Many kids dread them, but all parents should embrace them. Parent-teacher conferences can play an integral role in a child’s education. In the following St. Louis Post-Dispatch article, Dennis O’Brien, research associate in psychiatry, gives a few tips for successful parent-teacher conferencing.
Family Matters: Prepare for productive parent-teacher conferences
(Republished with permission from the St. Louis Post-Dispatch. This article originally ran in the O’Fallon, Missouri, Journal on January 19, 2005)
By Dennis O’Brien
An effective parent-teacher partnership can make a significant difference in your child’s education, and the start of a new semester is an ideal time to refocus this partnership.
It is important to approach each parent-teacher conference as an opportunity to refine your child’s individual learning plan and to make sure the roles of teacher, student and parents are clear, specific and designed to bring out the best in your child.
Keep in mind teachers have many children demanding their time and attention. A good conference can help a busy teacher focus on what your child needs.
Here are some practical suggestions to make the conference as productive as your child needs it to be:
- Don’t take school for granted. Talk to your child about his or her experiences on a daily basis.
Asking, “How was your day?” is a good, open-ended conversation starter. However, you also need to ask specific questions about aspects of school, ranging from your child’s social life (“Who did you play with at recess?”) to academics (“What did you learn in science today?”).
Ask what your child likes and doesn’t like about school, and what is and what isn’t challenging. Parents who understand school as their child experiences it are in a much better position to coach, encourage or intervene properly.
- Discuss your questions and concerns with your spouse a week before the parent-teacher conference.
Identify the information you wish to impart to the teacher. Make notes to remind you of key points to cover during the actual conference.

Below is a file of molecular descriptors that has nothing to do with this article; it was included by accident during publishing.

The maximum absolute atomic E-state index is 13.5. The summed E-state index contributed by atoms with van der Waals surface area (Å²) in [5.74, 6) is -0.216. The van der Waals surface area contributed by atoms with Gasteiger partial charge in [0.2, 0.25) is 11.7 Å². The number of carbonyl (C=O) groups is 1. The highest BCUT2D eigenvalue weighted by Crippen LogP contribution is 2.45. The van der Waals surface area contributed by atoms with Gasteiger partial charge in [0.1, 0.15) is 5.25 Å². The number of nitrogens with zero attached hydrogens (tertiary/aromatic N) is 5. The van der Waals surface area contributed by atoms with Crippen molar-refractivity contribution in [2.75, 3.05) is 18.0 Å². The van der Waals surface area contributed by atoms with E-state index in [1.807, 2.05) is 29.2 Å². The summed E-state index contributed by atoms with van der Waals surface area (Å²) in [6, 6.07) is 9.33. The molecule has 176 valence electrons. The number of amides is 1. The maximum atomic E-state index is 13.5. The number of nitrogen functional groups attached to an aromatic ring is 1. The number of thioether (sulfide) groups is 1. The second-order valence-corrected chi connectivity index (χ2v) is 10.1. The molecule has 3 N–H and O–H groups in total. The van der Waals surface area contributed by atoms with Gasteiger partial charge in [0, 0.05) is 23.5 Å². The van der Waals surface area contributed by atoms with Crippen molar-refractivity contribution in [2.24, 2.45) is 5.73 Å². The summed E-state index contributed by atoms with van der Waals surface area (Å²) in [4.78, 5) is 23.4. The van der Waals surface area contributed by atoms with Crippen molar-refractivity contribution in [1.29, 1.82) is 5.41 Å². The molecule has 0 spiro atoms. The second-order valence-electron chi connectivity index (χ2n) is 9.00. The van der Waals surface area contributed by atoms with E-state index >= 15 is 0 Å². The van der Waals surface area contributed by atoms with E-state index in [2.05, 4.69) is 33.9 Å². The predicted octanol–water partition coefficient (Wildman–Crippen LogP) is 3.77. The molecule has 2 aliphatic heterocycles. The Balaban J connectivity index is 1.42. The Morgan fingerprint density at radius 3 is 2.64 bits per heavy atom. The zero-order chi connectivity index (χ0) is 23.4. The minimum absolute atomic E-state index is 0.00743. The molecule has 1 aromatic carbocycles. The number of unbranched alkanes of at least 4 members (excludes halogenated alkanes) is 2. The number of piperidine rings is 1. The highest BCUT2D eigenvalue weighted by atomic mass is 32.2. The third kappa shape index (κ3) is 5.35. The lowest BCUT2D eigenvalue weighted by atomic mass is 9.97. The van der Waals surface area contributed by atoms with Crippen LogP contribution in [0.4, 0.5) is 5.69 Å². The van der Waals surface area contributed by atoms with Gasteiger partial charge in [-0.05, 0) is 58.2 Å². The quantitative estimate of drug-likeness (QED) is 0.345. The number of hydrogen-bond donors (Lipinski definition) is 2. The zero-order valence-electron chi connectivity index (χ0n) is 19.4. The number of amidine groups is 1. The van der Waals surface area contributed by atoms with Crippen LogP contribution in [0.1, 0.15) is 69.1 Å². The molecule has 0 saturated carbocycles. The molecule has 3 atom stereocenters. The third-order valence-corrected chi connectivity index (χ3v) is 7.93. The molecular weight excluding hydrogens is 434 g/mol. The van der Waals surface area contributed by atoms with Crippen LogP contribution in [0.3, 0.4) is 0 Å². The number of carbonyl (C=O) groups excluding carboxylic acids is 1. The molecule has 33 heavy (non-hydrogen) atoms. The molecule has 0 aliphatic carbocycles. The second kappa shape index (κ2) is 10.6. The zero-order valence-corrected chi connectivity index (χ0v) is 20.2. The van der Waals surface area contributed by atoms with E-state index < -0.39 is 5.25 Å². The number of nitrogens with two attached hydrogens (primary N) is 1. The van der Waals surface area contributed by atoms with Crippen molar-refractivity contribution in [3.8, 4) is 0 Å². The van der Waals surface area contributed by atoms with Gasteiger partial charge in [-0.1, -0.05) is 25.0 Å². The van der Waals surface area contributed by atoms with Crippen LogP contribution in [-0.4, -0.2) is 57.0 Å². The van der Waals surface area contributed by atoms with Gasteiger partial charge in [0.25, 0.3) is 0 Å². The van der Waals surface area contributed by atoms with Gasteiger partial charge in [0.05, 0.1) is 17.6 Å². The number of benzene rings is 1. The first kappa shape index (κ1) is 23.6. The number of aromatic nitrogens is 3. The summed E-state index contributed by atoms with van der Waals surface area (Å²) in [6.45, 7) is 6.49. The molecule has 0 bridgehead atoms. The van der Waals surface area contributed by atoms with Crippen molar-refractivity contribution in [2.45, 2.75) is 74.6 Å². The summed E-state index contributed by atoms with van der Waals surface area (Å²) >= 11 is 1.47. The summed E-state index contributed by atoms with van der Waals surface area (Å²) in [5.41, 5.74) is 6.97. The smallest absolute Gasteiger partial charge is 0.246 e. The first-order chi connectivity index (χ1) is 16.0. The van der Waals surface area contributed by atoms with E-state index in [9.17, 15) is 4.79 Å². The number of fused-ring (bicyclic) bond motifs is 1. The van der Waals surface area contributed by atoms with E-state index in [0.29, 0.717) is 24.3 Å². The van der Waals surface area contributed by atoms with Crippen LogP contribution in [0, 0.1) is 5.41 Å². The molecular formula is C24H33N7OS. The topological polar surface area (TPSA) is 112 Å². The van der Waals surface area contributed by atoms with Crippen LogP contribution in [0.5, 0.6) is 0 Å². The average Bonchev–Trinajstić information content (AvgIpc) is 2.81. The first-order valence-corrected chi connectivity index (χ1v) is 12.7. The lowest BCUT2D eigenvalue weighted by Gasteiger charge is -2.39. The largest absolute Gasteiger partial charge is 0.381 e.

Review reports and check your files from previous conferences to see if they remind you of important topics you may have missed. Be clear in your own mind about your child’s strengths, weaknesses and appropriate goals.
Identify both challenges and the gains your child seems to be making as a student and as a social person.
Make sure you and your spouse are on the same page prior to the conference.
If your discussion identifies significant differences in your perceptions or in what you would like to see done to help your child improve, try to resolve them.
Even if you cannot agree on everything before meeting, just having your questions and differing perceptions clear will make the conference more productive. If you cannot agree, ask for more input at the conference from the teacher to clarify your perceptions.
- Be on time, but don’t schedule yourself too tightly. Teachers facing a succession of concerned parents may find it difficult to remain on schedule, and you want to have plenty of time to do a thorough job.
- Develop a team approach with the teacher.
Listen to the teacher share perceptions before raising your concerns. Identify areas of agreement and ask clarifying questions about others. Paraphrase frequently and summarize periodically to ensure clarity and mutual agreement on key points.
- Take notes during the conference. Although things seem clear while you are talking about them, good notes will help you remember accurately.
- Agree to a specific learning plan for your child.
This may be as simple as continuing to do the things that already are working at home and school, or it may involve restructuring homework, creating a special study space at home, arranging for tutorial assistance or making sure a child with a learning disability receives extra time necessary for test-taking.
Part of a good plan — especially if there are any serious issues being addressed — means scheduling a time to meet again to reassess the progress that has been made and the plan itself.
Parents who utilize these simple, common-sense strategies significantly will increase the chances that school will be the successful experience they want for their children.
Dennis O’Brien is a licensed clinical social worker, experienced educator and therapist who writes educational materials for the Washington University School of Medicine, Department of Psychiatry.
Copyright 2005 St. Louis Post-Dispatch, Inc.